Who built the stone cairns in the Southern Highlands?
A civic leader in Douglas County, Georgia (SW Metro Atlanta) wrote the famous canine archaeologist, Rob Roy McGregor, with a common question . . . “Who built the stone cairns in the Southeast?” Douglas County politicians have done almost nothing to protect the many Native American heritage sites in her county and she is trying to save a cairn complex near her neighborhood. The neighborhood group retained an archaeologist to study the site, but the academician essentially told them nothing. The archaeologist stated that no one knew much about stone cairns and archaeologists were not even certain that they were built by Native Americans.
Personally, I don’t much about Native American architecture, but this is what Rob Roy told me. He emphasized that the cairn complexes in Alabama, Georgia, South Carolina, Tennessee, Kentucky, Virginia and West Virginia were very different in appearance and function than those in the remainder of the Americas . . . even the world.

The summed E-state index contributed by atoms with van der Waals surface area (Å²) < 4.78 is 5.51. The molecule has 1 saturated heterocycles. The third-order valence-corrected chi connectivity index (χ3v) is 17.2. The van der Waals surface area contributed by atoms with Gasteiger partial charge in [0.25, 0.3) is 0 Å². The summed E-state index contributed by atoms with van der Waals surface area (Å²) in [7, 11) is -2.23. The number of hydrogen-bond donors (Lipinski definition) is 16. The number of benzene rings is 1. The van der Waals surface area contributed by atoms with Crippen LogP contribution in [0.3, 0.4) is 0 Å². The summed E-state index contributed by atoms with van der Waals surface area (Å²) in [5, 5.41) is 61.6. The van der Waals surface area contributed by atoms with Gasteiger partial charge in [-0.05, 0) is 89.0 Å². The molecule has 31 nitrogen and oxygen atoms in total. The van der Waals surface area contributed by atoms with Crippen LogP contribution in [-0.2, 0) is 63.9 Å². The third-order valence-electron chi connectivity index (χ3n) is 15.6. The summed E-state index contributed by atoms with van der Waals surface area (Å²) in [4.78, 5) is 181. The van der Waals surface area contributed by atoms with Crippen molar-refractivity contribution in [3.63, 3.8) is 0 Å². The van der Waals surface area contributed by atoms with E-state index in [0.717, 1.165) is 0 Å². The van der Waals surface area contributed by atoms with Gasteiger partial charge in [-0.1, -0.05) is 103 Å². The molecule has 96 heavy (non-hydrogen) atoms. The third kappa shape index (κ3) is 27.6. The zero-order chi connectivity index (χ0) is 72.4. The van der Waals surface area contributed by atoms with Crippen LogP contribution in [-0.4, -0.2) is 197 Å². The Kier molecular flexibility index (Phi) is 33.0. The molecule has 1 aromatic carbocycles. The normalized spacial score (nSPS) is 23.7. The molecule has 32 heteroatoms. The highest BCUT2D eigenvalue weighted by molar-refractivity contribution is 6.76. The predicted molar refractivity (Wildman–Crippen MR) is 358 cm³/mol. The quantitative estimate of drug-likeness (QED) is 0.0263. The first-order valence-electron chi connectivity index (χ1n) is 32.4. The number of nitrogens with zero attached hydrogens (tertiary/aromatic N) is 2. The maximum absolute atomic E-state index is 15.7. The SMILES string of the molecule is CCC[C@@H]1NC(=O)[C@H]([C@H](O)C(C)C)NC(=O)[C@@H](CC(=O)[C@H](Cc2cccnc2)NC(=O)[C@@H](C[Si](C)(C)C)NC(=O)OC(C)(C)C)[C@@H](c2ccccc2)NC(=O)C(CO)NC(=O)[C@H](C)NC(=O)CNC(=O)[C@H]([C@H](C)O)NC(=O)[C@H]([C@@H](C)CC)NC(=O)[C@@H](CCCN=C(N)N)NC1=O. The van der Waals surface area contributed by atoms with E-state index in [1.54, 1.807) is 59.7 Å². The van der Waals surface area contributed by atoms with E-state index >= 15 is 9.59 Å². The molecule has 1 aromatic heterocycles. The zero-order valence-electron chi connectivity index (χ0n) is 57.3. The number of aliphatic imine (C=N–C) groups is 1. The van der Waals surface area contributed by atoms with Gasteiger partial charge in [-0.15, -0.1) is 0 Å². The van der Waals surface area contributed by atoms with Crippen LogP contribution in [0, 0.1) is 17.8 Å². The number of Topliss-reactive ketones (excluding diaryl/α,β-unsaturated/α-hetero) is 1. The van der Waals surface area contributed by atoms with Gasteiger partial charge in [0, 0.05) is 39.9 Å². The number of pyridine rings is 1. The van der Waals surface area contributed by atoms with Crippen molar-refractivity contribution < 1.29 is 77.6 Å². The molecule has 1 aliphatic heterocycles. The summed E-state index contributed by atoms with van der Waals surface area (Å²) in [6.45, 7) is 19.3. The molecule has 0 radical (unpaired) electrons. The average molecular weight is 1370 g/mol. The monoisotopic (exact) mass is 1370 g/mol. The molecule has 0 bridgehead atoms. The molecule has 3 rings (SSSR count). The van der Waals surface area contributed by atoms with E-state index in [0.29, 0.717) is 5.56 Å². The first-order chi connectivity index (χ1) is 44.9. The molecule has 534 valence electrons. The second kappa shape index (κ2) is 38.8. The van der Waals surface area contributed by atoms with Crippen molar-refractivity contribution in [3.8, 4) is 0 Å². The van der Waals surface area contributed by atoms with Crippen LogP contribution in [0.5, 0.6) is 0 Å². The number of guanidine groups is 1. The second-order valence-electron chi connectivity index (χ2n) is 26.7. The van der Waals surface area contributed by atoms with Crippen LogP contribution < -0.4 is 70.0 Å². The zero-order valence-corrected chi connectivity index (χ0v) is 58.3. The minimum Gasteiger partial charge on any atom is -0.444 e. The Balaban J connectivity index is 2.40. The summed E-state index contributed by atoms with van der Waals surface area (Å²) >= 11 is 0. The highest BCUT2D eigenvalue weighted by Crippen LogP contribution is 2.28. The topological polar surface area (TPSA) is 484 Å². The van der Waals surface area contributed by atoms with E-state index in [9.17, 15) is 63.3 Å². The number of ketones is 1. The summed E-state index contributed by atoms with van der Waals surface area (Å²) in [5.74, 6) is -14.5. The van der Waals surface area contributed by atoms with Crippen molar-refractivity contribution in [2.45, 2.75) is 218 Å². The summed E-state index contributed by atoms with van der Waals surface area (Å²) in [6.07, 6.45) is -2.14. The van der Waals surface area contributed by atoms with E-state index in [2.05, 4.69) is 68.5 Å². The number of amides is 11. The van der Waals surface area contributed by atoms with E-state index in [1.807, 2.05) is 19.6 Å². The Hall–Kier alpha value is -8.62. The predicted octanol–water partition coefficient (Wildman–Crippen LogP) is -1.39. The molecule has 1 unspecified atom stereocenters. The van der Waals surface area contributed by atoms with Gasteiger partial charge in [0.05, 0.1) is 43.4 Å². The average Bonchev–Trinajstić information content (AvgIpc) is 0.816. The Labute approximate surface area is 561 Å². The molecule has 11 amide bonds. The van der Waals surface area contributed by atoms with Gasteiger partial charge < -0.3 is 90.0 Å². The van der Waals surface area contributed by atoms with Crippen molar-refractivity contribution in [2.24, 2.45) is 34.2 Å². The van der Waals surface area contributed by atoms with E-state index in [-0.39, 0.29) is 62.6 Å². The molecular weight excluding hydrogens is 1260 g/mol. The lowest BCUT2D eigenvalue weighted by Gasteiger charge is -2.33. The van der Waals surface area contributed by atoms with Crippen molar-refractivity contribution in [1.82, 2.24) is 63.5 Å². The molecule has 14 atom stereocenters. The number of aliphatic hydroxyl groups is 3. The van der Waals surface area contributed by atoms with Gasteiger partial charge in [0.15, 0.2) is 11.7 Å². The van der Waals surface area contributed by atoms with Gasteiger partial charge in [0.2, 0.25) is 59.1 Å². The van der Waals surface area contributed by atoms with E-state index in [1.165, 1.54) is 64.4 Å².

*Yes . . . Creek leaders wore beards and most Creek warriors wore mustaches in the 1500’s. You will never see that at museums.
A cairn is a human-made pile (or stack) of stones. The word cairn comes from the Scottish Gaelic words, càrn and càirn (plural). Cairns have been and are used for a broad variety of purposes, from prehistoric times to the present, all over the world. Their greatest concentrations are found in the Southern Highlands and Piedmont of the United States, British Isles, southern Scandinavia, the Atlantic coasts of France and Portugal and around the rim of the Mediterranean Basin. North Georgia probably contains at least 75% of the cairns in the United States. Cairn complexes are endemic there, especially around Metro Atlanta and in West Central Georgia. There is also a concentration of cairn complexes in the northern tip of the Shenandoah Valley of Virginia and West Virginia.